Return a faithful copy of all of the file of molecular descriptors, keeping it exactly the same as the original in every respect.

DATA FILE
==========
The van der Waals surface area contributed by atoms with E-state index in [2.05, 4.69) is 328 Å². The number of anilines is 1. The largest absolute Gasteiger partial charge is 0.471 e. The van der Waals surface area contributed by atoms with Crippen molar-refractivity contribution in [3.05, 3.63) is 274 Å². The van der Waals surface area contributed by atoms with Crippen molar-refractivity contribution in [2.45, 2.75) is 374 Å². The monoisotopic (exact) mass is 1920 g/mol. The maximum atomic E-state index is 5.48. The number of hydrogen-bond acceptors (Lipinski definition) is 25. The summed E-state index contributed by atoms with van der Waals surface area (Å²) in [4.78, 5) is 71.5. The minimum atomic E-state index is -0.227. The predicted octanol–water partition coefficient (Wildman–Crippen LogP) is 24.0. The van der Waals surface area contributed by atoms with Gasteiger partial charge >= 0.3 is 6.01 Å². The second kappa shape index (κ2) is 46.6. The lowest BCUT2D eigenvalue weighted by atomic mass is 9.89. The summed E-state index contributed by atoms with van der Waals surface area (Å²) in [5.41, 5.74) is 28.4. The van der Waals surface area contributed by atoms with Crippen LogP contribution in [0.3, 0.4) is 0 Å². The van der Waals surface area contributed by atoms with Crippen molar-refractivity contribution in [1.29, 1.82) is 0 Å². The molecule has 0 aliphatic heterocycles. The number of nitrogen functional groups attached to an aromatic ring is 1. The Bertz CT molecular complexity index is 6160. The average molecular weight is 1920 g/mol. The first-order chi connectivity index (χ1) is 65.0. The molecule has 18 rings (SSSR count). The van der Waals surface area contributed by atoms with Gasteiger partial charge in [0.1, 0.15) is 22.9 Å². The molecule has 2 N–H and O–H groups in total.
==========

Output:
The van der Waals surface area contributed by atoms with E-state index in [2.05, 4.69) is 328 Å². The number of anilines is 1. The largest absolute Gasteiger partial charge is 0.471 e. The van der Waals surface area contributed by atoms with Crippen molar-refractivity contribution in [3.05, 3.63) is 274 Å². The van der Waals surface area contributed by atoms with Crippen molar-refractivity contribution in [2.45, 2.75) is 374 Å². The monoisotopic (exact) mass is 1920 g/mol. The maximum atomic E-state index is 5.48. The number of hydrogen-bond acceptors (Lipinski definition) is 25. The summed E-state index contributed by atoms with van der Waals surface area (Å²) in [4.78, 5) is 71.5. The minimum atomic E-state index is -0.227. The predicted octanol–water partition coefficient (Wildman–Crippen LogP) is 24.0. The van der Waals surface area contributed by atoms with Gasteiger partial charge >= 0.3 is 6.01 Å². The second kappa shape index (κ2) is 46.6. The lowest BCUT2D eigenvalue weighted by atomic mass is 9.89. The summed E-state index contributed by atoms with van der Waals surface area (Å²) in [5.41, 5.74) is 28.4. The van der Waals surface area contributed by atoms with Crippen LogP contribution in [0.3, 0.4) is 0 Å². The van der Waals surface area contributed by atoms with Crippen molar-refractivity contribution in [1.29, 1.82) is 0 Å². The molecule has 0 aliphatic heterocycles. The number of nitrogen functional groups attached to an aromatic ring is 1. The Bertz CT molecular complexity index is 6160. The average molecular weight is 1920 g/mol. The first-order chi connectivity index (χ1) is 65.0. The molecule has 18 rings (SSSR count). The van der Waals surface area contributed by atoms with Gasteiger partial charge in [0.1, 0.15) is 22.9 Å². The molecule has 2 N–H and O–H groups in total.